Santa Clara County planning officials have released the draft Environmental Impact Report for a proposed 403-acre Sargent Ranch quarry project south of Gilroy.
The public comment period on the EIR began July 25 and will continue until Sept. 26, according to county staff.
Representatives of the Amah Mutsun Tribal Band and environmentalists have already begun to comment on the draft EIR due to the project’s potential impact on natural resources and Native American culture.
The Sargent Mine open-pit sand gravel mining operation is proposed by Sargent Ranch Partners, LLC. The proposal consists of a 298-acre mining site and a 105-acre “geotechnical setback area” to serve as a buffer from surrounding uses, according to the draft EIR.
The proposed mining site is located about four miles south of Gilroy and one mile south of the Highways 101 and 25 interchange. The property is within the largely undeveloped Sargent Ranch, which occupies about 6,200 acres in Santa Clara, San Benito and Santa Cruz counties.
San Diego-based Debt Acquisition Company of America purchased the majority of the Sargent Ranch land in 2013 after previous owner Pierce’s Sargent Ranch LLC filed for bankruptcy. Freeman Associates LLC of Palo Alto, which represents Sargent Ranch Management Company, submitted the mining application in 2015 on behalf of the more than 100 owners of Sargent Ranch lands.
The Sargent Mine applicant is requesting a 30-year mining permit from Santa Clara County, according to the draft EIR. The proposed mining operations would be conducted in four phases.
The project is meant to provide sand and gravel aggregate for contractors and public agencies. The site is estimated to contain 40 million tons of sand and gravel aggregate. Extracted material would be transported off site by trucks and trains, according to the draft EIR.
The applicant is required to conduct an EIR under state and county environmental guidelines. After the public comment period for the draft document, the county and applicant will compile a Final EIR, which will ultimately require approval by the Santa Clara County Board of Supervisors before the mine can gain a permit.
The project requires the adoption of a Reclamation Plan and a conditional use permit, according to county staff.
The EIR offers an in-depth analysis of the proposed project’s impacts on all aspects of its surrounding environment. The project would create “significant and unavoidable impacts” in six categories, according to the draft EIR: aesthetics; air quality; biological resources; cultural and tribal cultural resources; geology, soils and paleontology; and transportation.
Members of the Amah Mutsun Tribe have opposed the Sargent Mine proposal for years because it sits on untouched land within Juristac, the tribe’s sacred ancestral home. The land was home to Mutsun ancestors who performed ceremonies there for thousands of years, according to tribe members.
“Juristac is the heart of Amah Mutsun spirituality and culture, and an open-pit sand and gravel mine would forever desecrate this sacred place,” Valentin Lopez, chairman of the Amah Mutsun Tribal Band, said in a July 22 press release. “This mining project represents a continuation of the destruction and domination that our Amah Mutsun people have suffered for generations. The cultural survival of our tribe is at stake.”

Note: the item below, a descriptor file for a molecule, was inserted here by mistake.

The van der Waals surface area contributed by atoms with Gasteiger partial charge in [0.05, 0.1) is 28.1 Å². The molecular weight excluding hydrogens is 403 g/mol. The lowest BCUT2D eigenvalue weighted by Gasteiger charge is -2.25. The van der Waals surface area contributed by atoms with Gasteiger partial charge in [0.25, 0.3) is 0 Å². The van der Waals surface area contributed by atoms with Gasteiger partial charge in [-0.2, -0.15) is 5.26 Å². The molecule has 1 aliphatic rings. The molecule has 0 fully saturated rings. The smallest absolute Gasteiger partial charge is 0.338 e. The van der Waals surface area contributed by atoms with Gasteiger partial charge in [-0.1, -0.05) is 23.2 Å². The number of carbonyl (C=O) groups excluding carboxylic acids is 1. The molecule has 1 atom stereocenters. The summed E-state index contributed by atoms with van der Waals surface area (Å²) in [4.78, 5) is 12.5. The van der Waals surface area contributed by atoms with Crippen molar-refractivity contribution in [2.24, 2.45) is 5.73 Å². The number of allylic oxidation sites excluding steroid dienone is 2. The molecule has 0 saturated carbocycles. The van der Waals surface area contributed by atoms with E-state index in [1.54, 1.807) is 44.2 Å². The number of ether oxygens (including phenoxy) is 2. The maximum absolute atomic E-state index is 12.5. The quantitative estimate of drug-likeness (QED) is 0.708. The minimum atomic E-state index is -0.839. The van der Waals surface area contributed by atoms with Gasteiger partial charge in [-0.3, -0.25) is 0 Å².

The tribe noted that as part of the draft EIR process, Santa Clara County commissioned an ethnographic study. A report on this study “provides a detailed review of archaeological, ethnographic and oral historical records, unequivocally documenting the immense historical, cultural and religious importance of Juristac to the Amah Mutsun Tribal Band.”
The ethnographic study is not available to the public because it identifies precise locations of tribal cultural resources and sites that the tribe considers sacred, according to county staff. County planners, Amah Mutsun members and the applicant have access to the study.
The tribe said such sites could be “significantly impacted” by the proposed mine.
The local environmental advocacy nonprofit Committee for Green Foothills also commented on the draft EIR in the July 22 press release. The group has also opposed the project over the years. Environmentalists have noted that the Sargent Ranch property is an important wildlife crossing, and a key linkage among nearby mountain ranges where many species live and travel.
“This project benefits a Southern California debt acquisition company at the expense of the public,” said Green Foothills Policy and Advocacy Director Alice Kaufman. “That’s why we need residents to contact county staff, Planning Commissioners and Supervisors to tell them: we don’t want a mine at Juristac. In the year 2022, why are we still considering destroying critical wildlife habitat and sacred Indigenous land for an open-pit sand mine that nobody is asking for? Local folks and environmental groups defeated development efforts at Juristac twice in the last two decades. It’s time to rally again and protect these sacred, environmentally critical lands.”
The Amah Mutsun Tribal Band and other organizations are planning to host a rally in San Jose during the public comment period, to inform the public about the project and its potential impacts.
Lopez encouraged residents to oppose the Sargent Mine project. “We are asking the people of Santa Clara County to write to the county and tell them that it is totally unacceptable, and urge them to deny the proposal,” Lopez said.
Santa Clara County officials will host a public meeting at 1:30pm Aug. 25 to receive comments on the draft EIR. The meeting will take place before the county planning commission.
Written comments can be submitted by email to Santa Clara County Senior Planner Robert Salisbury at [email protected]. Comments must be submitted by 5pm Sept. 26.
Michael Moore is editor of the Morgan Hill Times.